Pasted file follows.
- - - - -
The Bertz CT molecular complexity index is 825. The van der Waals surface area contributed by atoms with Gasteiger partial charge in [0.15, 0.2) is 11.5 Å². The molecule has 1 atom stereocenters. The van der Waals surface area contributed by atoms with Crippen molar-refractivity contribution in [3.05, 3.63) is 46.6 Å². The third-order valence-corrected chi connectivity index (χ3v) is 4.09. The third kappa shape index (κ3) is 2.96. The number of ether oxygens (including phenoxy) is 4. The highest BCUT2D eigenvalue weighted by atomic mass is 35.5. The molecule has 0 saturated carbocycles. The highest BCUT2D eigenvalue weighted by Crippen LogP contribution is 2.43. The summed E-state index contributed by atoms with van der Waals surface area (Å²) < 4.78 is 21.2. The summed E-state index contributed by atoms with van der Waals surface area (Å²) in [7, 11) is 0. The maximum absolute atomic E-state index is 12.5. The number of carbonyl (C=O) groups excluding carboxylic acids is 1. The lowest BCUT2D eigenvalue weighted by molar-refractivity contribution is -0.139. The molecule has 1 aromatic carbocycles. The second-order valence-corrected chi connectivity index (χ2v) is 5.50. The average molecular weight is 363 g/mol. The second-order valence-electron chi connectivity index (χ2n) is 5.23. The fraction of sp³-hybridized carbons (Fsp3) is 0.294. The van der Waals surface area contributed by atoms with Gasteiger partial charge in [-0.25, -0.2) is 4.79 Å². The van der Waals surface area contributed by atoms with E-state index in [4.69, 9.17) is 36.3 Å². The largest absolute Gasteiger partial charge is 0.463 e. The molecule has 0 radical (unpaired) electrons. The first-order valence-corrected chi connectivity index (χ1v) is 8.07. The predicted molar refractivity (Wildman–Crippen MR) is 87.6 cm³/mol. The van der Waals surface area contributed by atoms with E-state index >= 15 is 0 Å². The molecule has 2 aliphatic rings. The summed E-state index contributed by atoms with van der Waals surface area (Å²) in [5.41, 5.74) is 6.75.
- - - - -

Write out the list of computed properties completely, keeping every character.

The Bertz CT molecular complexity index is 825. The van der Waals surface area contributed by atoms with Gasteiger partial charge in [0.15, 0.2) is 11.5 Å². The molecule has 1 atom stereocenters. The van der Waals surface area contributed by atoms with Crippen molar-refractivity contribution in [3.05, 3.63) is 46.6 Å². The third-order valence-corrected chi connectivity index (χ3v) is 4.09. The third kappa shape index (κ3) is 2.96. The number of ether oxygens (including phenoxy) is 4. The highest BCUT2D eigenvalue weighted by atomic mass is 35.5. The molecule has 0 saturated carbocycles. The highest BCUT2D eigenvalue weighted by Crippen LogP contribution is 2.43. The summed E-state index contributed by atoms with van der Waals surface area (Å²) < 4.78 is 21.2. The summed E-state index contributed by atoms with van der Waals surface area (Å²) in [7, 11) is 0. The maximum absolute atomic E-state index is 12.5. The number of carbonyl (C=O) groups excluding carboxylic acids is 1. The lowest BCUT2D eigenvalue weighted by molar-refractivity contribution is -0.139. The molecule has 1 aromatic carbocycles. The second-order valence-corrected chi connectivity index (χ2v) is 5.50. The average molecular weight is 363 g/mol. The second-order valence-electron chi connectivity index (χ2n) is 5.23. The fraction of sp³-hybridized carbons (Fsp3) is 0.294. The van der Waals surface area contributed by atoms with Gasteiger partial charge in [-0.25, -0.2) is 4.79 Å². The van der Waals surface area contributed by atoms with E-state index in [4.69, 9.17) is 36.3 Å². The largest absolute Gasteiger partial charge is 0.463 e. The molecule has 0 radical (unpaired) electrons. The first-order valence-corrected chi connectivity index (χ1v) is 8.07. The predicted molar refractivity (Wildman–Crippen MR) is 87.6 cm³/mol. The van der Waals surface area contributed by atoms with E-state index >= 15 is 0 Å². The molecule has 2 aliphatic rings. The summed E-state index contributed by atoms with van der Waals surface area (Å²) in [5.41, 5.74) is 6.75.